To understand the history, perversion and inversion of the two-party system we use in this country, you’d need to know what it meant to be a Democrat in Illinois in the 1960s. The “Machine” nickname came from the political monopoly over the city of Chicago, which kept its royal family of Irish Catholics as its ruling party for decades.
Few Illinoisans actually believed that being a Democrat meant you were supporting social programs or equal justice for all. Mayor Daley the Elder was not one to explain the philosophy or platform of his party; he only needed to know he was the boss, with total control over it. The Civil Rights movement, anti-war resistance, school desegregation and women’s rights groups did not thrive with the mid-century Democrats of Chicago. Rather, they survived in spite of people like Daley.
Last month, the incarcerated former Democratic governor of Illinois was given a presidential commutation for the rest of his 14-year sentence. He is known as “Rod” because it’s too much trouble to say his last name, Blagojevich, and he is the fourth of the last seven Illinois governors to be sent to prison. The judge who gave him 14 years wanted to make him an example for future elected officials, since the 6.5-year sentence of his Republican predecessor didn’t seem to deter Rod from using the office for his own benefit as well.
Ironically, it started, and ended, with a phone call he made. The prosecution used it as the evidence they needed to prove that Rod intended to carry out a plan to “sell” the Senate seat vacated by president-elect Obama. On the recording, Rod tells another politician he won’t give that seat up “for nothing — this is (bleeping) golden.” The phrase quickly became part of the Midwestern lexicon.
So in Illinois, where I am from, sometimes you have no choice to vote for the Republican, although why party names are even used in state, municipal or county offices is beyond me. A well-known story about a Chicago law student, who later became a Democratic congressman and federal judge, happened in 1948 when he stopped by his alderman’s ward office to volunteer for the upcoming campaign. When he was asked who sent him, he said, “nobody.” He was told, “we don’t want nobody that nobody sent.” That’s pretty much how political parties still work.
And switching parties is not uncommon. “Party hopping” can be done by politicians while in office, although it’s more frequently done before an election, or perhaps years in advance. For example, Trump has changed his party affiliation five times since 1987, as is anyone’s right to do. As a Democrat in 2004, he told CNN’s Wolf Blitzer, “it just seems that the economy does better under the Democrats.” He was correct.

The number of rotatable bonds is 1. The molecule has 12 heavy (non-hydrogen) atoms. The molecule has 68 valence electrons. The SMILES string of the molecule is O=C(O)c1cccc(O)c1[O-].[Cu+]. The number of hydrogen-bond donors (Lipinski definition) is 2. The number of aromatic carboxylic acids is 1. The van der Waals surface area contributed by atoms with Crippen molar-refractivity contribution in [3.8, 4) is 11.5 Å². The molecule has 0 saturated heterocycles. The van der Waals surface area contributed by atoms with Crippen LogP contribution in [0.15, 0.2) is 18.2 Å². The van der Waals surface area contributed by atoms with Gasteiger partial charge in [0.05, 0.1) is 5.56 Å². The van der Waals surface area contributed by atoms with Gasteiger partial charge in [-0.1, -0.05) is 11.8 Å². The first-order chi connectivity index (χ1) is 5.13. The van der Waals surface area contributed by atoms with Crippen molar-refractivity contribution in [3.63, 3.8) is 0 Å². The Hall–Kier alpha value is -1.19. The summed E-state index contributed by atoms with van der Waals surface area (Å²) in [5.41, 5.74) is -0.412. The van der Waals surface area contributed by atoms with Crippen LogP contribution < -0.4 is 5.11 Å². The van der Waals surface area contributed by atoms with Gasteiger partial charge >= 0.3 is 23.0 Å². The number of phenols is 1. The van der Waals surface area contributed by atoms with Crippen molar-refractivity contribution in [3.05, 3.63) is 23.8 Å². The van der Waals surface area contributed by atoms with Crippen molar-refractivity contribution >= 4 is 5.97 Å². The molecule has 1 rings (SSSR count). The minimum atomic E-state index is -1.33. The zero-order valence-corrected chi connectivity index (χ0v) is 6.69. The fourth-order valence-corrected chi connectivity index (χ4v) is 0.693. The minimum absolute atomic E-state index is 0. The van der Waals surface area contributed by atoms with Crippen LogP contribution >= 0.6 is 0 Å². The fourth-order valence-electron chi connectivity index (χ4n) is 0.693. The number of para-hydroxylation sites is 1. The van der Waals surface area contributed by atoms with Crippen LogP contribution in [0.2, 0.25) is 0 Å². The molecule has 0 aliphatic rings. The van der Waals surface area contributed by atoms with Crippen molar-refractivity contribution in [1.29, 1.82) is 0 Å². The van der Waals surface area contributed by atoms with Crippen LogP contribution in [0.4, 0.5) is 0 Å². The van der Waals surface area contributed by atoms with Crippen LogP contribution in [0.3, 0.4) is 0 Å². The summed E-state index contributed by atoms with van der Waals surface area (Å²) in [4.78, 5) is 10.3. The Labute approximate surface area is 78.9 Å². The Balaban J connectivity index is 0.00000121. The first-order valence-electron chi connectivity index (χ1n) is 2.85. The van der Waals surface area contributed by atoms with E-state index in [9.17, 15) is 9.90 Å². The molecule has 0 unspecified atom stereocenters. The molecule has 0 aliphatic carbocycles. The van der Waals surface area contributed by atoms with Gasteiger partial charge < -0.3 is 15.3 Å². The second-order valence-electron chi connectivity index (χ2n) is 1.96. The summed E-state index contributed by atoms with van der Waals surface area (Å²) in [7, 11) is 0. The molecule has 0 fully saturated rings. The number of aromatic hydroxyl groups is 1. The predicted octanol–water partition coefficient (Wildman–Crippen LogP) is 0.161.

And here in West Virginia, the governor switched parties just one year into office. You’d think there should be a law against false advertising in campaigning, seeing as people likely supported him as a candidate according to party affiliations, as I did. And if the wind is blowing the opposite direction next year, elected officials might again switch, resembling a grown-up version of musical chairs. Even though you know that politicians tell you whatever you want to hear, that’s something you need to realize before you vote for them, not after they’ve jilted you. Hence, my favorite saying is, “disillusionment starts after your guy wins.” But for a politician to change parties, it seems like it would require a lot of soul-searching and plenty of transparency, neither of which is evident in the conversions of Jim Justice or our sitting president.
Meanwhile, back in Illinois, at least Rod has a good reason for saying he will support Trump for president this year rather than the nominee of his party. Serving four fewer years in a federal white-collar prison has made him a self-described “Trump-o-crat.” That Bleeping Golden Rule might have worked out well for him, but I seriously doubt that anyone will split their 2020 ticket based on Rod’s personal good fortune. Even the Illinois State Republican delegation criticized the commutation, saying, “Blagojevich is the face of public corruption in Illinois and not once has he shown any remorse.”
It makes you wonder. If the law of the land was good enough to follow when it locked him up, why would the “law and order” candidate and head of the “law and order” Republican party disagree with that law now, unless it could sway voters in a Democratic state? If it’s that easy to influence people, as the Russians actually proved in 2016, perhaps everyone should just register as independents, including the candidates.
Sometimes the “nobody that nobody sent” would be a better choice than a “somebody that somebody sent,” especially when that “somebody” can change at any time; from blue to red, or even to golden.